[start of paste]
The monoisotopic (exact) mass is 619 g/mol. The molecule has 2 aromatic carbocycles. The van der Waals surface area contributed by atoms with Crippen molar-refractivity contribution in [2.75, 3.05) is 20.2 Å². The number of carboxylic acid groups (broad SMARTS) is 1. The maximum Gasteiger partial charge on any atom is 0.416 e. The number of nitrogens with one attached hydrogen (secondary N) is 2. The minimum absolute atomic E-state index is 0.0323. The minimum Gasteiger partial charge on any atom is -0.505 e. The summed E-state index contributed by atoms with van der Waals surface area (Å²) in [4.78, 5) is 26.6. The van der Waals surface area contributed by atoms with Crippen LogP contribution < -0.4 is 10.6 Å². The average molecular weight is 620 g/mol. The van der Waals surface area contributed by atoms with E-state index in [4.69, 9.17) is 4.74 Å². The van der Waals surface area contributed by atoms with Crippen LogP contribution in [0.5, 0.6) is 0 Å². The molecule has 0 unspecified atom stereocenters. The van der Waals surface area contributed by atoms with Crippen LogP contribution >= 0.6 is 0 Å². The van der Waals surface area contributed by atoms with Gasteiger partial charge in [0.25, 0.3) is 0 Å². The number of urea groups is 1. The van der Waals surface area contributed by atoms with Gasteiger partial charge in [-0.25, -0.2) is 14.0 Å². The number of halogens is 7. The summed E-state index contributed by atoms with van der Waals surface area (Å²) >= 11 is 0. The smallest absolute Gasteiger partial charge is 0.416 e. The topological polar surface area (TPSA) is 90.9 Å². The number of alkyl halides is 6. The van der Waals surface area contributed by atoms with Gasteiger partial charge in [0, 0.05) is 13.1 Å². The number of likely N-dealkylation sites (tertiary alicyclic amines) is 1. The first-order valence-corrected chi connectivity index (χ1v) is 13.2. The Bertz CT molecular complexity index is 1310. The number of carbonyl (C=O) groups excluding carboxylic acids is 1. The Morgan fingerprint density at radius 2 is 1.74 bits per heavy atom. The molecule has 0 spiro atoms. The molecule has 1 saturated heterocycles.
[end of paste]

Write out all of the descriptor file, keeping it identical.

The monoisotopic (exact) mass is 619 g/mol. The molecule has 2 aromatic carbocycles. The van der Waals surface area contributed by atoms with Crippen molar-refractivity contribution in [2.75, 3.05) is 20.2 Å². The number of carboxylic acid groups (broad SMARTS) is 1. The maximum Gasteiger partial charge on any atom is 0.416 e. The number of nitrogens with one attached hydrogen (secondary N) is 2. The minimum absolute atomic E-state index is 0.0323. The minimum Gasteiger partial charge on any atom is -0.505 e. The summed E-state index contributed by atoms with van der Waals surface area (Å²) in [4.78, 5) is 26.6. The van der Waals surface area contributed by atoms with Crippen LogP contribution < -0.4 is 10.6 Å². The average molecular weight is 620 g/mol. The van der Waals surface area contributed by atoms with E-state index in [4.69, 9.17) is 4.74 Å². The van der Waals surface area contributed by atoms with Crippen LogP contribution in [0.5, 0.6) is 0 Å². The molecule has 0 unspecified atom stereocenters. The van der Waals surface area contributed by atoms with Crippen LogP contribution >= 0.6 is 0 Å². The van der Waals surface area contributed by atoms with Gasteiger partial charge in [0.25, 0.3) is 0 Å². The number of urea groups is 1. The van der Waals surface area contributed by atoms with Gasteiger partial charge in [-0.25, -0.2) is 14.0 Å². The number of halogens is 7. The summed E-state index contributed by atoms with van der Waals surface area (Å²) >= 11 is 0. The smallest absolute Gasteiger partial charge is 0.416 e. The topological polar surface area (TPSA) is 90.9 Å². The number of alkyl halides is 6. The van der Waals surface area contributed by atoms with Gasteiger partial charge in [0, 0.05) is 13.1 Å². The number of likely N-dealkylation sites (tertiary alicyclic amines) is 1. The first-order valence-corrected chi connectivity index (χ1v) is 13.2. The Bertz CT molecular complexity index is 1310. The number of carbonyl (C=O) groups excluding carboxylic acids is 1. The Morgan fingerprint density at radius 2 is 1.74 bits per heavy atom. The molecule has 0 spiro atoms. The molecule has 1 saturated heterocycles.